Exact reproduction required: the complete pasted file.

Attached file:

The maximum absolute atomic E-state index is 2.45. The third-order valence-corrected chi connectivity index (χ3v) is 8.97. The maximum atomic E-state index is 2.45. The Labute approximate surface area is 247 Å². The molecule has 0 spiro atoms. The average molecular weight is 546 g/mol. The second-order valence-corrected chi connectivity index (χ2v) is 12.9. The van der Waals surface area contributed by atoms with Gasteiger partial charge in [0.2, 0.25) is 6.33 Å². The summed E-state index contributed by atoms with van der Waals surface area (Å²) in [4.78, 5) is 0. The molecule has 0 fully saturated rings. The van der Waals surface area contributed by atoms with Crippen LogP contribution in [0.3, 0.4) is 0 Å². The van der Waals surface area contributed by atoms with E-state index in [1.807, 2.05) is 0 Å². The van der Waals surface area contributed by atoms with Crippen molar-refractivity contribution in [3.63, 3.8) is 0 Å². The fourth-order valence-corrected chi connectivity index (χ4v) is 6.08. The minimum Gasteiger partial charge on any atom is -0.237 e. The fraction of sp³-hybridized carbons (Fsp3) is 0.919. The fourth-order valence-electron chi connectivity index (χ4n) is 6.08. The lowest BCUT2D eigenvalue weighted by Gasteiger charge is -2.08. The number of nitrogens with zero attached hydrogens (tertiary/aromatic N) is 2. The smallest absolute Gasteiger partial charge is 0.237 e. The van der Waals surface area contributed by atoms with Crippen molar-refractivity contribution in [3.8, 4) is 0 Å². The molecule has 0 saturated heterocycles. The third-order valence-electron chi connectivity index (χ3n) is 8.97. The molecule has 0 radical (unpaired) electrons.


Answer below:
The maximum absolute atomic E-state index is 2.45. The third-order valence-corrected chi connectivity index (χ3v) is 8.97. The maximum atomic E-state index is 2.45. The Labute approximate surface area is 247 Å². The molecule has 0 spiro atoms. The average molecular weight is 546 g/mol. The second-order valence-corrected chi connectivity index (χ2v) is 12.9. The van der Waals surface area contributed by atoms with Gasteiger partial charge in [0.2, 0.25) is 6.33 Å². The summed E-state index contributed by atoms with van der Waals surface area (Å²) in [4.78, 5) is 0. The molecule has 0 fully saturated rings. The van der Waals surface area contributed by atoms with Crippen LogP contribution in [0.3, 0.4) is 0 Å². The van der Waals surface area contributed by atoms with E-state index in [1.807, 2.05) is 0 Å². The van der Waals surface area contributed by atoms with Crippen molar-refractivity contribution in [3.63, 3.8) is 0 Å². The fourth-order valence-corrected chi connectivity index (χ4v) is 6.08. The minimum Gasteiger partial charge on any atom is -0.237 e. The fraction of sp³-hybridized carbons (Fsp3) is 0.919. The fourth-order valence-electron chi connectivity index (χ4n) is 6.08. The lowest BCUT2D eigenvalue weighted by Gasteiger charge is -2.08. The number of nitrogens with zero attached hydrogens (tertiary/aromatic N) is 2. The smallest absolute Gasteiger partial charge is 0.237 e. The van der Waals surface area contributed by atoms with Crippen molar-refractivity contribution in [3.8, 4) is 0 Å². The molecule has 0 saturated heterocycles. The third-order valence-electron chi connectivity index (χ3n) is 8.97. The molecule has 0 radical (unpaired) electrons.